The ETSI-NFV reference architecture defines a layered approach to VNF deploy- ments (see Figure 1). To help ensure portable and deterministic performance across a NFV-based service deployment and operation, the infrastructure must expose the relevant NFVI attributes up through the delivery stack. Likewise, the VNF’s information models, describing its resource requirements and those for the services being launched, are key to enabling the provisioning layers to make intelligent and optimal deployment decisions. This Enhanced Platform Awareness (EPA) capability in the NFVI allows the orchestration platform to intelligently deploy well-designed VNFs onto the appropriate underlying infrastructure, and it helps ensure correct allocation of the resources for an end-to-end VNF service scenario.
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Network function virtualization: state-of-the-art and research challenges

Network function virtualization: state-of-the-art and research challenges

(1) proposing a cross-domain and technology virtualization solution allowing the creation and operation of infrastructure slices including subsets of the network and computational physical resources, and (2) supporting dynamic end-to-end service provisioning across the network segments, offering variable QoS guarantees, throughout the integrated network. Summary: To summarize, in Table IV we present all the projects giving their main objective, their focus with respect to NFV and related areas, and entities leading or funding them. All these projects are guided by the proposals coming out of the standardization described earlier, in particular ETSI, 3GPP and DMTF. It is interesting to observe that all the three industrial projects (ZOOM, OPNFV and OpenMANO) surveyed are focused on MANO. This underlines the im- portance of MANO in NFV. MANO is a critical aspect towards ensuring the correct operation of the NFVI as well as the VNFs. Just like the decoupled functions, NFV demands a shift from network management models that are device- driven to those that are aware of the orchestration needs of networks which do not only contain legacy equipment, but also VNFs. The enhanced models should have improved oper- ations, administration, maintenance and provisioning focused on the creation and lifecycle management of both physical and virtualized functions. For NFV to be successful, all probable MANO challenges should be addressed at the current initial specification, definition and design phase, rather than later when real large scale deployments commence.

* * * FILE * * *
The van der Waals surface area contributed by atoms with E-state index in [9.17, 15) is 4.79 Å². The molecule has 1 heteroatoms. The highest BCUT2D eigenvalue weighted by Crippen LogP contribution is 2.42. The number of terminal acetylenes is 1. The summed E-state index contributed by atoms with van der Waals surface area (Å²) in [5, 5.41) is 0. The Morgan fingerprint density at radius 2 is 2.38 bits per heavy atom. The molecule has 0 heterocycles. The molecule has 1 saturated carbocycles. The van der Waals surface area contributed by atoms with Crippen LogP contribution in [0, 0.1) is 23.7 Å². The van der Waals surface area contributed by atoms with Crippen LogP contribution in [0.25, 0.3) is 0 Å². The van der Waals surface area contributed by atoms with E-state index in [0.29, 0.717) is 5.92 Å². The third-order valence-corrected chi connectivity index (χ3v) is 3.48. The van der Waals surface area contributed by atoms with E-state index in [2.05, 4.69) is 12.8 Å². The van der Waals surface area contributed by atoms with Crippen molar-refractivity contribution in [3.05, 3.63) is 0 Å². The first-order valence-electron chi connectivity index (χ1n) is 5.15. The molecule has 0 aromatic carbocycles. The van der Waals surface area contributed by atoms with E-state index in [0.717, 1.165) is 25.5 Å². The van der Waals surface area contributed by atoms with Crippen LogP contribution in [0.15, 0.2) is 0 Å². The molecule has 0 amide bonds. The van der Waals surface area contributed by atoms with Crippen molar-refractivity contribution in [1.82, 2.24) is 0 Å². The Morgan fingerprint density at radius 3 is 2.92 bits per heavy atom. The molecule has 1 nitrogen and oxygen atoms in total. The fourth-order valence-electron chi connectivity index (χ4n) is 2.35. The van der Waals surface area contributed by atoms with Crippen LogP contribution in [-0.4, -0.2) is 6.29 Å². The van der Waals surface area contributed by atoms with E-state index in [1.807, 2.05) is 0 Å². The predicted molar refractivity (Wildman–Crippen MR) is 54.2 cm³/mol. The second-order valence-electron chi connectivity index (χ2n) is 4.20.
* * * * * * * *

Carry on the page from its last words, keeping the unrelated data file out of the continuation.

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Network Function Virtualization

Network Function Virtualization

4.7 BRAS Prototype Application with QoS In this section we focus on the vBRAS prototype application in combination with QoS. First, we show performance numbers for QoS handling the vBR[r]

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A pattern for network functions virtualization

A pattern for network functions virtualization

We present here a pattern for the NFV architecture. Our audience includes system architects and system designers as well as telco service providers. The NFV pattern provides network functions related to a cloud reference architecture and is an important part of cloud ecosystems. An ecosystem is the expansion of a software product line architecture to include systems outside the product which interact with the product [Bos09]. Figure 1 shows a partial cloud ecosystem. The Cloud Security Reference Architecture (SRA) is the main pattern (hub) that defines the ecosystem [Fer15a]. The SRA can be derived from a Cloud RA by adding security patterns to control its identified threats. Cloud Web Application Firewalls and Security Group Firewalls provide filtering functions that can be provided as services through VNFs or on their own. The Cloud Compliant Reference Architecture applies patterns to the Cloud RA to comply with regulations.